Monsieur Job - BASS PA$$I
In their latest album BASS PA$$I 1, Monsieur Job combines some very eclectic influences to yield not only one of the most colorful and groove laden records of the year, but the most accessible album that the tropical house genre has seen in this past decade. Anyone who considers themselves keen on electronic music is likely to have already crossed paths with Monsieur Job and their churning sonic wall of sound somewhere in the ethers of the underground, and it’s becoming harder and harder not to notice their agile rise to stardom among indie music circles. I had the opportunity and privilege to sit down and give BASS PA$$I 1 ahead of its highly anticipated summer release and was thrilled and captivated by the whole of what I was treated to in its twenty unique tracks.
In a lot of ways BASS PA$$I 1 has too much for our ears to process all at once, and yet at the same time, once you get started from track one and let the album play out in its own time it’s exceptionally hard to break away from its magnetizing energy and production quality (I myself have listened to it from beginning to end probably two dozen times between first coming contact with Monsieur Job’s work and writing this review today). I’ve got to say, I’m not the biggest fan in the world of house music or most electronica, but this is really sleek stuff; you’ve got melodies that are gentle and seductive woven perfectly between the giant beats and machismo laced synth parts, there’s a lush Latin flavor that is so affectionately charismatic and difficult to resist, and again, this production quality is really something to marvel at. For a band that was dwelling in obscurity not too long ago, they sound like the most seasoned pros in the industry with BASS PA$$I 1 save for one thing; they aren’t jaded and discontent with their work. The opposite, actually.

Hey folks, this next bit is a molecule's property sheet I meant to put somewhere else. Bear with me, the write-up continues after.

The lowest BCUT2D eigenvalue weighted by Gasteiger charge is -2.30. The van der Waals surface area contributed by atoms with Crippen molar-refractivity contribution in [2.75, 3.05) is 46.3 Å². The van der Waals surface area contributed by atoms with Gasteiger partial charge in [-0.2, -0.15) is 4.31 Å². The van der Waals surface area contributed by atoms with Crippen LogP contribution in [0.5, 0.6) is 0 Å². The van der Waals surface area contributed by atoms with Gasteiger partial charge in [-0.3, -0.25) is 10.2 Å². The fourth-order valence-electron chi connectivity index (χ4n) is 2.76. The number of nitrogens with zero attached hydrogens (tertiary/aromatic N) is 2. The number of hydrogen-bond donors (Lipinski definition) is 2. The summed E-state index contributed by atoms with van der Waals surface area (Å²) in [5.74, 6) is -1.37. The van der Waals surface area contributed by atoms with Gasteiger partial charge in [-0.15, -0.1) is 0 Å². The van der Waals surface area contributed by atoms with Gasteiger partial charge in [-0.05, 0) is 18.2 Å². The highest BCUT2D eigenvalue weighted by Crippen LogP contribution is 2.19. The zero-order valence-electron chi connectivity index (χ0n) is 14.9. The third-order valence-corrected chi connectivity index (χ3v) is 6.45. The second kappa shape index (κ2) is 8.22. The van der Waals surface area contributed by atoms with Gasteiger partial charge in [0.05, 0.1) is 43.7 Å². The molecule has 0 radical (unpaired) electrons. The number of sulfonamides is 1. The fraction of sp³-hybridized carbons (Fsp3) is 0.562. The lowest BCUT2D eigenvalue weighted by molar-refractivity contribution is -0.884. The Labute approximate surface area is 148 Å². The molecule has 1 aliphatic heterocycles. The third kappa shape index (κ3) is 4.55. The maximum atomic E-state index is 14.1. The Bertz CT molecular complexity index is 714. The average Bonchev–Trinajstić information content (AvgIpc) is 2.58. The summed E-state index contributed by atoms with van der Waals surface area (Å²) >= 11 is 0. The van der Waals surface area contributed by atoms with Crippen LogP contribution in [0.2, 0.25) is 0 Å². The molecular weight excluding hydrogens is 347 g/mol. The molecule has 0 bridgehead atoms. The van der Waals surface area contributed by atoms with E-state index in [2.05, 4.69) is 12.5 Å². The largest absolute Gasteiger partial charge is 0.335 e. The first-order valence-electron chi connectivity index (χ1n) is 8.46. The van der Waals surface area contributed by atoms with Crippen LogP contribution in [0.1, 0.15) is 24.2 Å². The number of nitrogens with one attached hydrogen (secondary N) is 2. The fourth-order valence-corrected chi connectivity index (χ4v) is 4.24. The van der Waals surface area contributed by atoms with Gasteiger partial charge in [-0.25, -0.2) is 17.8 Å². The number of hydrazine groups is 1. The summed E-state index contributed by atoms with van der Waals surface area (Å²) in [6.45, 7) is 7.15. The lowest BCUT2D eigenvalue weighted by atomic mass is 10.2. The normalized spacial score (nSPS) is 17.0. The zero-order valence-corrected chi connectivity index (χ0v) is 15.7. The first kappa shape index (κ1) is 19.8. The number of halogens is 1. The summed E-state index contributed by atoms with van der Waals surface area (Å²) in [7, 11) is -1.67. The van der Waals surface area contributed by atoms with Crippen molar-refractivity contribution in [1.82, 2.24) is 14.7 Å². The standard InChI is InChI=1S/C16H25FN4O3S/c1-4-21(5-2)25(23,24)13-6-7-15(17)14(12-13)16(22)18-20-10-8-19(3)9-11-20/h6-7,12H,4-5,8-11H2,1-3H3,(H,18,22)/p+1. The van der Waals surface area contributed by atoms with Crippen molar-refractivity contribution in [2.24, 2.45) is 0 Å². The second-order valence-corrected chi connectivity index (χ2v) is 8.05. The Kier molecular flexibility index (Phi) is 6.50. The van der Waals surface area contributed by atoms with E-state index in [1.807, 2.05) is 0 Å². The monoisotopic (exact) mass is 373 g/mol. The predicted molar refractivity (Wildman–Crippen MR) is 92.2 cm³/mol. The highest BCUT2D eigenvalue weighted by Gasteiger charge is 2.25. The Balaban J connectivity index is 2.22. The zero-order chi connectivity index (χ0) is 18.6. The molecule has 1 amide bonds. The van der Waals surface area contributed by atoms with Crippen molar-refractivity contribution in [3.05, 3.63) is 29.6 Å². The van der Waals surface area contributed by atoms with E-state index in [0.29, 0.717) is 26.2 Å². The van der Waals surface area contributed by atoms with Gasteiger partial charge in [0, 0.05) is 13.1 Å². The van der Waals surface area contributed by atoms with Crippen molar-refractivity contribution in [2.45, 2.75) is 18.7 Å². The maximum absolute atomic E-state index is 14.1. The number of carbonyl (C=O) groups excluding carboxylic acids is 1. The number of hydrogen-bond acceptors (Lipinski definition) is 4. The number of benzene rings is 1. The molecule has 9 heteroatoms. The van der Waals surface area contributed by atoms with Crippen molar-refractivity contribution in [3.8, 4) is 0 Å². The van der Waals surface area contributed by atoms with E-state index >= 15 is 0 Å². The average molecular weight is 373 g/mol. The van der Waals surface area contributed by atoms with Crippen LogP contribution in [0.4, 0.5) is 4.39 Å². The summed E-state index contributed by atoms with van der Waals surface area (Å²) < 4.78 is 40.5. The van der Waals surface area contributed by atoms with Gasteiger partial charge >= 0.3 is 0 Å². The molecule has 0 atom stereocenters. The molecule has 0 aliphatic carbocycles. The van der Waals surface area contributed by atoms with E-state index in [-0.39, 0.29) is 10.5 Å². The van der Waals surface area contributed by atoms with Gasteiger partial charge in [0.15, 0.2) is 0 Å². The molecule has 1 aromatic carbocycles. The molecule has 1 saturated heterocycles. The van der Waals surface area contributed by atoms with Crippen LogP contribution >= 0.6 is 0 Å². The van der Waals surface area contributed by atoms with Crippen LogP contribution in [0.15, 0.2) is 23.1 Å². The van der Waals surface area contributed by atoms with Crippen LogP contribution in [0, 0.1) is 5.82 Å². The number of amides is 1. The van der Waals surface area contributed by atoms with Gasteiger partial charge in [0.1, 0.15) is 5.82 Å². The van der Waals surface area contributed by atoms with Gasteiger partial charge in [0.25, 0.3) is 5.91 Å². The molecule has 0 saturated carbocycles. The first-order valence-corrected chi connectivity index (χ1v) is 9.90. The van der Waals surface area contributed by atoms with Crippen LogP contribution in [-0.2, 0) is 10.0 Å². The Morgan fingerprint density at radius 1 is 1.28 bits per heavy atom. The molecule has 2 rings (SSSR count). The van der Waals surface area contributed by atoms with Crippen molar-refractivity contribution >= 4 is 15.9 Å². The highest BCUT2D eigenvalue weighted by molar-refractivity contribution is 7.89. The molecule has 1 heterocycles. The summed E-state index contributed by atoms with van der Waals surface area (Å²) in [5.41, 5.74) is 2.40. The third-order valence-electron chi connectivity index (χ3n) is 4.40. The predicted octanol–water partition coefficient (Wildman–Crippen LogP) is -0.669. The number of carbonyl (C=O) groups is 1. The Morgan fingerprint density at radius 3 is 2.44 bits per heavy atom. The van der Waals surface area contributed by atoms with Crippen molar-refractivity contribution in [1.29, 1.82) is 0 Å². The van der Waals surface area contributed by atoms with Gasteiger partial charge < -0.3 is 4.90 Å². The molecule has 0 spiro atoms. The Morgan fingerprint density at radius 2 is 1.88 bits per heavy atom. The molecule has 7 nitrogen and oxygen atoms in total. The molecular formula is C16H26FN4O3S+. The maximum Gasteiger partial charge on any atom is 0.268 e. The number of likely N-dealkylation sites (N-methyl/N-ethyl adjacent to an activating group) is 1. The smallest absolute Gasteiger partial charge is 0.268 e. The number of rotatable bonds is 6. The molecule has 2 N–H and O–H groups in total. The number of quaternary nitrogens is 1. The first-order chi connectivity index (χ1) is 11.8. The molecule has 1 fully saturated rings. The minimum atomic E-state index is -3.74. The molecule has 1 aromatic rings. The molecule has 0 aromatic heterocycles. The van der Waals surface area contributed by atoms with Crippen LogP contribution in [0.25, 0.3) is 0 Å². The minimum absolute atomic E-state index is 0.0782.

Monsieur Job is in essence making music that is a melting pot of influences and creative styles compressed into a tight, uncompromisingly swift package that is diligent in maintaining an even balance of tones, not dissimilar to a complete symphony orchestra. What’s more, their craft is remarkably danceable and capable of transcending any barrier of culture or language that could be placed before it thanks to its universally relatable sense of rhythm. This particular combination of skills and abilities makes Monsieur Job a more than special case for us to watch as they grow and develop even more. There isn’t much doubt for me that their style is going to conquer clubs across America and Europe in the next year to come, but what I really can’t wait to see them take on is the road itself. This has the potential to be one of the most electric live acts in music, and if they make their way to my hometown, I know I definitely will not be missing my opportunity to see them live and in action for myself.